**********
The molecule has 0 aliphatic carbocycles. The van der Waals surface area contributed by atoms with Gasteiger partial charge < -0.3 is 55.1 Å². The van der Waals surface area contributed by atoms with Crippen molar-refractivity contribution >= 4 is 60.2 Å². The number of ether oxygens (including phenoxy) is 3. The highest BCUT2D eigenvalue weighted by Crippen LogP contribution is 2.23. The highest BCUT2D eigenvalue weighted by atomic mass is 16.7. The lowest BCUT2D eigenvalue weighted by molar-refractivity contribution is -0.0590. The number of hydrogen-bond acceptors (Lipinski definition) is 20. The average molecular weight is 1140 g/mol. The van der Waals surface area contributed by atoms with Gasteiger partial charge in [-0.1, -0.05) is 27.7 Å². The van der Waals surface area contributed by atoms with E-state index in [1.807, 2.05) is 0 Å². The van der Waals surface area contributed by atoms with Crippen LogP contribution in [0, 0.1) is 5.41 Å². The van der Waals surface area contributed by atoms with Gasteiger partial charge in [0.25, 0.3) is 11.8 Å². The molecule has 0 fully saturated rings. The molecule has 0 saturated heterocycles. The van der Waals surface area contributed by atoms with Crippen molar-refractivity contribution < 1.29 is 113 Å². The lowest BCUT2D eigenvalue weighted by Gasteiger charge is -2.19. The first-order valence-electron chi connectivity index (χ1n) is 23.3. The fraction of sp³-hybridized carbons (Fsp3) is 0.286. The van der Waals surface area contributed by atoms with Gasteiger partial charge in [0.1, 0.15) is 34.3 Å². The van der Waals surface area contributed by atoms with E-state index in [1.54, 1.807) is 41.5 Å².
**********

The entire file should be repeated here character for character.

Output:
The molecule has 0 aliphatic carbocycles. The van der Waals surface area contributed by atoms with Gasteiger partial charge < -0.3 is 55.1 Å². The van der Waals surface area contributed by atoms with Crippen molar-refractivity contribution >= 4 is 60.2 Å². The number of ether oxygens (including phenoxy) is 3. The highest BCUT2D eigenvalue weighted by Crippen LogP contribution is 2.23. The highest BCUT2D eigenvalue weighted by atomic mass is 16.7. The lowest BCUT2D eigenvalue weighted by molar-refractivity contribution is -0.0590. The number of hydrogen-bond acceptors (Lipinski definition) is 20. The average molecular weight is 1140 g/mol. The van der Waals surface area contributed by atoms with Gasteiger partial charge in [-0.1, -0.05) is 27.7 Å². The van der Waals surface area contributed by atoms with E-state index in [1.807, 2.05) is 0 Å². The van der Waals surface area contributed by atoms with Crippen LogP contribution in [0, 0.1) is 5.41 Å². The van der Waals surface area contributed by atoms with Gasteiger partial charge in [0.25, 0.3) is 11.8 Å². The molecule has 0 fully saturated rings. The molecule has 0 saturated heterocycles. The van der Waals surface area contributed by atoms with Crippen molar-refractivity contribution < 1.29 is 113 Å². The lowest BCUT2D eigenvalue weighted by Gasteiger charge is -2.19. The first-order valence-electron chi connectivity index (χ1n) is 23.3. The fraction of sp³-hybridized carbons (Fsp3) is 0.286. The van der Waals surface area contributed by atoms with Gasteiger partial charge in [0.1, 0.15) is 34.3 Å². The van der Waals surface area contributed by atoms with E-state index in [1.54, 1.807) is 41.5 Å².